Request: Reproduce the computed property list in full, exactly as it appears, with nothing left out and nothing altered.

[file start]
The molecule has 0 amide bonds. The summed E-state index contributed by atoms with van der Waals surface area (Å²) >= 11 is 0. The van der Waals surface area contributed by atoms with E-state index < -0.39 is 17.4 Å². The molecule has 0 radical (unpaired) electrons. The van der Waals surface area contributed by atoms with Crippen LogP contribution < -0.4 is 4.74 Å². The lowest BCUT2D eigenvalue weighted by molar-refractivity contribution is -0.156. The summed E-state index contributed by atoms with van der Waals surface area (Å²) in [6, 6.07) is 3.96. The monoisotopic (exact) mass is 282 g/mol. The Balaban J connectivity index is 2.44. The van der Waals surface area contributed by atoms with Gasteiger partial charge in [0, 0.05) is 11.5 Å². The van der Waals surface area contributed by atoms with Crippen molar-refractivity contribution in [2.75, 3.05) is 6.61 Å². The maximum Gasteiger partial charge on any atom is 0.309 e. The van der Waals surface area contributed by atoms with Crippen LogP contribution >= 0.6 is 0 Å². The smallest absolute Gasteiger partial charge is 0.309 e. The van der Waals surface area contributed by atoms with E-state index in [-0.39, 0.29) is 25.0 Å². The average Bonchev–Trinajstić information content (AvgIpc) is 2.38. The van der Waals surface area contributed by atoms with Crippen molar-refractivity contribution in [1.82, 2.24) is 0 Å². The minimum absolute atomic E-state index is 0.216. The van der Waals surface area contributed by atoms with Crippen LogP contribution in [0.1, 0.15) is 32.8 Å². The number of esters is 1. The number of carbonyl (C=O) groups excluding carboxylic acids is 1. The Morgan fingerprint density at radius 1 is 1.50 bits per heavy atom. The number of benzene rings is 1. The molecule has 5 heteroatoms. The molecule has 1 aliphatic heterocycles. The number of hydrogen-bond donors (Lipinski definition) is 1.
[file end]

The molecule has 0 amide bonds. The summed E-state index contributed by atoms with van der Waals surface area (Å²) >= 11 is 0. The van der Waals surface area contributed by atoms with E-state index < -0.39 is 17.4 Å². The molecule has 0 radical (unpaired) electrons. The van der Waals surface area contributed by atoms with Crippen LogP contribution < -0.4 is 4.74 Å². The lowest BCUT2D eigenvalue weighted by molar-refractivity contribution is -0.156. The summed E-state index contributed by atoms with van der Waals surface area (Å²) in [6, 6.07) is 3.96. The monoisotopic (exact) mass is 282 g/mol. The Balaban J connectivity index is 2.44. The van der Waals surface area contributed by atoms with Gasteiger partial charge in [0, 0.05) is 11.5 Å². The van der Waals surface area contributed by atoms with Crippen molar-refractivity contribution in [2.75, 3.05) is 6.61 Å². The maximum Gasteiger partial charge on any atom is 0.309 e. The van der Waals surface area contributed by atoms with Crippen LogP contribution >= 0.6 is 0 Å². The smallest absolute Gasteiger partial charge is 0.309 e. The van der Waals surface area contributed by atoms with E-state index in [-0.39, 0.29) is 25.0 Å². The average Bonchev–Trinajstić information content (AvgIpc) is 2.38. The van der Waals surface area contributed by atoms with Crippen molar-refractivity contribution in [1.82, 2.24) is 0 Å². The minimum absolute atomic E-state index is 0.216. The van der Waals surface area contributed by atoms with Crippen LogP contribution in [0.1, 0.15) is 32.8 Å². The number of esters is 1. The number of carbonyl (C=O) groups excluding carboxylic acids is 1. The Morgan fingerprint density at radius 1 is 1.50 bits per heavy atom. The number of benzene rings is 1. The molecule has 5 heteroatoms. The molecule has 1 aliphatic heterocycles. The number of hydrogen-bond donors (Lipinski definition) is 1.